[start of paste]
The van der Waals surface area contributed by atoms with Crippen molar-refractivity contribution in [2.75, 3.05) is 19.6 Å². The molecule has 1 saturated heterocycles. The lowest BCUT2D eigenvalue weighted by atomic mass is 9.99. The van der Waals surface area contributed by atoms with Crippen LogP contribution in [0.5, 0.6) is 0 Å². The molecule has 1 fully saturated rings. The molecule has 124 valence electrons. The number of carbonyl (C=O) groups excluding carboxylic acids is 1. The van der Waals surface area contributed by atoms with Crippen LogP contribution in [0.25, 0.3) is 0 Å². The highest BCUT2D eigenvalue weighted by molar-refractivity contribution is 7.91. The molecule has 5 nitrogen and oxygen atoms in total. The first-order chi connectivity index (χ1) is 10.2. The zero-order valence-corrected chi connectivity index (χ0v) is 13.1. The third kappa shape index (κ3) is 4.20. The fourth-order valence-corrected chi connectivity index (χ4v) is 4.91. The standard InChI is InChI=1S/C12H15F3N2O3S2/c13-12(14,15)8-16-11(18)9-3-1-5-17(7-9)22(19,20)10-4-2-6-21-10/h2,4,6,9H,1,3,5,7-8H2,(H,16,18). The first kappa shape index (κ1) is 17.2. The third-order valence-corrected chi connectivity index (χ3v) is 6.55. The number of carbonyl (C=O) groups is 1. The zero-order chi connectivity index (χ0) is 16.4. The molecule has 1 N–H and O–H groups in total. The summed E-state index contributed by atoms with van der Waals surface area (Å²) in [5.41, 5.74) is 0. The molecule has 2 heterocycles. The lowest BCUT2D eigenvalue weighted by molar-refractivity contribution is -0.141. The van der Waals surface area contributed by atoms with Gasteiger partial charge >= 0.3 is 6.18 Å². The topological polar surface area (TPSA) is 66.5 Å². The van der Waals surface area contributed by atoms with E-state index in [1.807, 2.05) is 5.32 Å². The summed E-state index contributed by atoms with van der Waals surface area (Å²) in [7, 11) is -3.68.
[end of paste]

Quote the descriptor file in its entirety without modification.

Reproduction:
The van der Waals surface area contributed by atoms with Crippen molar-refractivity contribution in [2.75, 3.05) is 19.6 Å². The molecule has 1 saturated heterocycles. The lowest BCUT2D eigenvalue weighted by atomic mass is 9.99. The van der Waals surface area contributed by atoms with Crippen LogP contribution in [0.5, 0.6) is 0 Å². The molecule has 1 fully saturated rings. The molecule has 124 valence electrons. The number of carbonyl (C=O) groups excluding carboxylic acids is 1. The van der Waals surface area contributed by atoms with Crippen LogP contribution in [0.25, 0.3) is 0 Å². The highest BCUT2D eigenvalue weighted by molar-refractivity contribution is 7.91. The molecule has 5 nitrogen and oxygen atoms in total. The first-order chi connectivity index (χ1) is 10.2. The zero-order valence-corrected chi connectivity index (χ0v) is 13.1. The third kappa shape index (κ3) is 4.20. The fourth-order valence-corrected chi connectivity index (χ4v) is 4.91. The standard InChI is InChI=1S/C12H15F3N2O3S2/c13-12(14,15)8-16-11(18)9-3-1-5-17(7-9)22(19,20)10-4-2-6-21-10/h2,4,6,9H,1,3,5,7-8H2,(H,16,18). The first kappa shape index (κ1) is 17.2. The third-order valence-corrected chi connectivity index (χ3v) is 6.55. The number of carbonyl (C=O) groups is 1. The zero-order chi connectivity index (χ0) is 16.4. The molecule has 1 N–H and O–H groups in total. The summed E-state index contributed by atoms with van der Waals surface area (Å²) in [5.41, 5.74) is 0. The molecule has 2 heterocycles. The lowest BCUT2D eigenvalue weighted by molar-refractivity contribution is -0.141. The van der Waals surface area contributed by atoms with Gasteiger partial charge >= 0.3 is 6.18 Å². The topological polar surface area (TPSA) is 66.5 Å². The van der Waals surface area contributed by atoms with E-state index in [1.807, 2.05) is 5.32 Å². The summed E-state index contributed by atoms with van der Waals surface area (Å²) in [7, 11) is -3.68.